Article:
I’ve been thinking about conflict the past couple of weeks. I thought it would be a good idea to share my perspective and some thoughts around the inevitable conflict that arises when humans work together and how to manage it from my perspective.
I wrote out the company values in an effort to provide some guide posts around how we should decide things, standards that can be applied to specific situations to facilitate quicker outcomes. For example, caring for our customers or our employees is our first value, then simply any decision which puts that value at risk is off the mark. The first step in resolving conflict is to apply our values to the situation and make a determination.
A habit I learned a long time ago, which I borrowed from Stephen Covey is seek first to understand and then to be understood. Most conflict arises when two sides are advocating their perspective but not listening to one another. This does mean you won’t disagree with each other but at least you’ll be able to acknowledge the things that you agree upon so you can focus on the differences. While I was at Nordstrom, I managed a lot of customer complaints, more often than not people just want to be heard, their issue to be understood and then real meaningful resolution can begin.
No matter how mad I might be… that email I wanted to send in the heated moment never, I mean never is the right thing to do after I’ve had time to think it through. My drafts folder is full of emails that I wrote and never sent. There is something cathartic about writing out your thoughts and feeling but better to have never pushed the send button. Additionally, I’ve found that email is about the worst medium for resolving issue possible, only text messages might be worse… so don’t do it. Pick up the phone and call someone, talk it through and exchange energy and ideas. Emailing is a cowardly way to conduct a disagreement.
What are you fighting for? When I get mad I have another habit which kicks in, I ask myself why and I mad? Who and what am I fighting for? It’s tough especially in the heat of the moment, but when I recognize that my issue is about me or how I feel or how I think things should be… I am usually off base. My best energy is spend furthering the big ideas and focusing on the desired outcome. If we agree on the high level goal or objective the we can have a discussion about how to best achieve our goal rather than argue about a way of working.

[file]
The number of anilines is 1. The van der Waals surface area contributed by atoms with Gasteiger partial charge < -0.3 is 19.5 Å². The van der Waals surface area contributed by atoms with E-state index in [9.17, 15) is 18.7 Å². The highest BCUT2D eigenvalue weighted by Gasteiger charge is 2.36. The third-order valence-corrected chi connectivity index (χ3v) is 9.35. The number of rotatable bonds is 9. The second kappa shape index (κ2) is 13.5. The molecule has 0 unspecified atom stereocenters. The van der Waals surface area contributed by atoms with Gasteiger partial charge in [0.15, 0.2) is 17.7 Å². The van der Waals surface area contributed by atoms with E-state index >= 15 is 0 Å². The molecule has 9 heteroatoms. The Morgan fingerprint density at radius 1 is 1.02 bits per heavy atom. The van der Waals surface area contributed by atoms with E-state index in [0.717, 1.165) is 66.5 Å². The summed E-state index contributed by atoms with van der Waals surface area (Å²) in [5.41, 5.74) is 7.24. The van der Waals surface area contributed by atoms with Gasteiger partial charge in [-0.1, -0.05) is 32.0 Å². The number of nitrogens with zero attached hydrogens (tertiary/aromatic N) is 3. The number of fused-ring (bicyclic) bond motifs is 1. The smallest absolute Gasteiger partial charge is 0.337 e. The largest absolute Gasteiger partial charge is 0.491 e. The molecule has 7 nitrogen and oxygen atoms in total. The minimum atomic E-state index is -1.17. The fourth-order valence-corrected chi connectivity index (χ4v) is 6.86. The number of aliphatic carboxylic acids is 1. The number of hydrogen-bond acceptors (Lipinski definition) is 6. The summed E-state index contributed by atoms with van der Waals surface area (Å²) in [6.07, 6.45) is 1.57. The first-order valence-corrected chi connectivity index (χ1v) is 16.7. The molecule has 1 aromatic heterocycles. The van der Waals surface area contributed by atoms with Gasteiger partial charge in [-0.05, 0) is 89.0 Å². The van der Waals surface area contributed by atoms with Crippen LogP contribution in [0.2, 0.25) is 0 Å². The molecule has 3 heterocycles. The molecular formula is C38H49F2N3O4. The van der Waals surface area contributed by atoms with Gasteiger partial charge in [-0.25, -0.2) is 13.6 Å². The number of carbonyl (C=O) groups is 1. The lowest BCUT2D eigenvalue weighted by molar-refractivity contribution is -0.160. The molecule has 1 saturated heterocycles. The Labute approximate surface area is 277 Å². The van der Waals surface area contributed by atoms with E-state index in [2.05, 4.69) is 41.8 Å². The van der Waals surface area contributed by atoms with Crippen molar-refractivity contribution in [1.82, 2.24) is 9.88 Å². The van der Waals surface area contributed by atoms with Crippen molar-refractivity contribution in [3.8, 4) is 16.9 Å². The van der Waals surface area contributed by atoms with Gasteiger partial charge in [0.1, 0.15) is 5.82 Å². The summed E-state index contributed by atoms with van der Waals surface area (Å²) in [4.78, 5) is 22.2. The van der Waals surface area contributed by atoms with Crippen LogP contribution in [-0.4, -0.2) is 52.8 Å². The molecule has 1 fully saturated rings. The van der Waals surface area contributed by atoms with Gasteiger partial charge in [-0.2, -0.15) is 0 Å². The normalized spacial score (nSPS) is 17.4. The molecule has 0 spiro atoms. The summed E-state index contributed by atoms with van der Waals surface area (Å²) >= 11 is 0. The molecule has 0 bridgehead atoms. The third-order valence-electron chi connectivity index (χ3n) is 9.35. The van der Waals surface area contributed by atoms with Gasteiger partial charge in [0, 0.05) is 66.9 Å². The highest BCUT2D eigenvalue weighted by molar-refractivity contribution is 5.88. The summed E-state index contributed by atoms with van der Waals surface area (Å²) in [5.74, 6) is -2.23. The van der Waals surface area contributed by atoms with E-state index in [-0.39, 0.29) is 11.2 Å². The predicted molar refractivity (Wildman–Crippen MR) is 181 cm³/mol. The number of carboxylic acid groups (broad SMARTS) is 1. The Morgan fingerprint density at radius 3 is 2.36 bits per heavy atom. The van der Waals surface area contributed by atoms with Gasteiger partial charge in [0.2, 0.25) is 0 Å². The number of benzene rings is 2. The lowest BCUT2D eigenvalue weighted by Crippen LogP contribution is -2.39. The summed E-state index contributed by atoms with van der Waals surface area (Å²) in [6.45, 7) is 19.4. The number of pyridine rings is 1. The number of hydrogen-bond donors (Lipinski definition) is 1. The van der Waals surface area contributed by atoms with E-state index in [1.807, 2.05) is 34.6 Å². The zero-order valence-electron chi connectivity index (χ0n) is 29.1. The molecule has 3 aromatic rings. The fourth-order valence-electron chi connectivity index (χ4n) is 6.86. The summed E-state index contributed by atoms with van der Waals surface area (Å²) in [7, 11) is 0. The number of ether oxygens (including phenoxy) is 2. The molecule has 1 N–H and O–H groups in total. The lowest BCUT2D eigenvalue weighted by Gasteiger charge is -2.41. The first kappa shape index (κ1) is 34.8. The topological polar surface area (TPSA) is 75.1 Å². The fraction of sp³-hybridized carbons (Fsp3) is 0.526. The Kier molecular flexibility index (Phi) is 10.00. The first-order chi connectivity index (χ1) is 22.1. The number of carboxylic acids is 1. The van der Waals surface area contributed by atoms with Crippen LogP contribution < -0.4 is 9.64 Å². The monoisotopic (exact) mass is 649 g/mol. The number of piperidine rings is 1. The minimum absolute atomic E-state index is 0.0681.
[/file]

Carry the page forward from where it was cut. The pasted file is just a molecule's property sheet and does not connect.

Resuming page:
Quantitative decision making, reviewing the numbers and the measurable outcomes is a great way to remove emotional discourse. As I’ve mentioned in the past one of the downsides of qualitative decision making is that it lends itself to a gut feeling which isn’t easily shared. When you want to change the system or a way of working look for some numbers facts or figures that you can use to justify the work and level of effort required for change.
My last piece of advice on this subject is to remind everyone that by and large people are well intentioned. They may have a different approach or see the world differently than you but they are working hard, just like you. When I assume that someone is well intentioned then it’s hard to not treat them like valued colleague or friend. My mom used to tell a story about the word “respect”, if you respect someone then you’d “re-look” at them. You’d make sure that your underlying assumptions about them were still valid and if they’d had changed, you would change your perspective too. It’s all too easy to see someone as categorically one way or part of one group when really they are just like you and trying hard in some cases desperately to make things better. We are part of groups but we are individuals. We share a common vision and a common goal… So next time you feel conflict brewing, take a moment of pause and remember you are all on the same team.